Has it ever occurred to you that sometimes it’s not the system that is unfair, but rather you as an individual where you, subconsciously put yourself in harm’s way and blame the system later. As human beings, many people will generally never admit that they have an issue, and it becomes a problem when the same issue is the one that brings us down. Take an example of the various habits we have in regards to money, some of us are spenders, others are savers while others happen to fall in the middle. Spending money is not a bad habit, as long as you have your priorities right. As Jill Krasny explains in the following article, there are 8 bad money habits that you should drop before reaching retirement.
Baby boomers have borne the brunt of the recession burden and blame, but their bad money habits may be the root of the problem.
As many of these boomers near retirement, they face a dire financial situation spurred by years of financial mistakes. Luckily, these mistakes are correctable. MainStreet has tapped some financial experts to explain the most common money sins boomers commit so they can break the bad habit before retirement. Don’t say we didn’t warn you …
Not Saving for Retirement
MainStreet recently reported that one in six older Americans lives below the poverty line. This means millions, or 16% of seniors, lack the financial resources they need to get by and are being forced to take extreme measures such as cashing in assets, moving, returning to work or tapping the government for help.
Even if you’re not poor, don’t let a lack of planning hinder your financial future.
“These boomers think that it’s ‘after right now’ that it’s time to start saving,” says Stuart L. Ritter, a certified financial planner with T. Rowe Price, “but that’s a way to not have to make any changes.” Start saving now to spare yourself the heartache later.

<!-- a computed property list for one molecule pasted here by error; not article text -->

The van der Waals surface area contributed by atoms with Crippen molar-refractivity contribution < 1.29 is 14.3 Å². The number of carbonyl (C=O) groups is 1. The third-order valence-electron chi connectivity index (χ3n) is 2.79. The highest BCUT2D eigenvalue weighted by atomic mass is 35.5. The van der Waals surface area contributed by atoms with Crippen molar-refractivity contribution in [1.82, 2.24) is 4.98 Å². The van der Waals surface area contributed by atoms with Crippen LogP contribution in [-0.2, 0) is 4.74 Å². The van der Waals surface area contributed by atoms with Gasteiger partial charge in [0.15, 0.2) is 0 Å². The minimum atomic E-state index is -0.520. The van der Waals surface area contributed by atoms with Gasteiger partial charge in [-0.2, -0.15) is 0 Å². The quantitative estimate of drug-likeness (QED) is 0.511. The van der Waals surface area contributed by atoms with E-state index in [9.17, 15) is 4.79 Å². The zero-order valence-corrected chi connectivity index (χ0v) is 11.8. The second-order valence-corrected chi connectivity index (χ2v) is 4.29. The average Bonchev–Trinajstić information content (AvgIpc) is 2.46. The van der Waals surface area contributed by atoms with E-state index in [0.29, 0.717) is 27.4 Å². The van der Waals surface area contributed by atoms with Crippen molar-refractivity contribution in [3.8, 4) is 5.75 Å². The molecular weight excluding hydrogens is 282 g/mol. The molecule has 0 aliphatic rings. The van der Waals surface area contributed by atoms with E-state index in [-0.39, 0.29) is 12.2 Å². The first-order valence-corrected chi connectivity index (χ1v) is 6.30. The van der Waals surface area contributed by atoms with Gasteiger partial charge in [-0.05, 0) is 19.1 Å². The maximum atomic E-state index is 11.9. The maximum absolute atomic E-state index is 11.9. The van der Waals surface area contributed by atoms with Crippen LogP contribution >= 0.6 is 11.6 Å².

Obsessing About Taxes
Ritter says one of the top misconceptions boomers have about individual retirement accounts is that taxes account for everything. And while they do matter to an extent, “a lot of people say that they want to pay less in taxes, when I’d personally like to pay significantly more. Hey, I want my boss to give me a massive salary increase so that I would pay more in taxes!” Ritter says.
Unfortunately, using taxes as the sole criterion for whether you use a Roth IRA or a traditional IRA can also mean higher long-term costs down the road, Ritter notes.
“Often, an upfront tax loss [with a Roth IRA] will give you more to spend in retirement,” but many will opt for the traditional IRA because it looks better on paper.
The ‘I’ll Just Work Longer’ Mentality
“I’ll start my diet tomorrow” is a common excuse heard long after New Year’s Eve, but are you taking the same approach to your savings by saying you’ll push-off retirement to work longer?
If so, you’re only procrastinating, and that’s not an effective savings strategy, Ritter says. By planning your finances ahead of time, you won’t need to pseudo-commit yourself to work, which may or may not be an option, depending on your health (and the economy).
Betting on Your Inheritance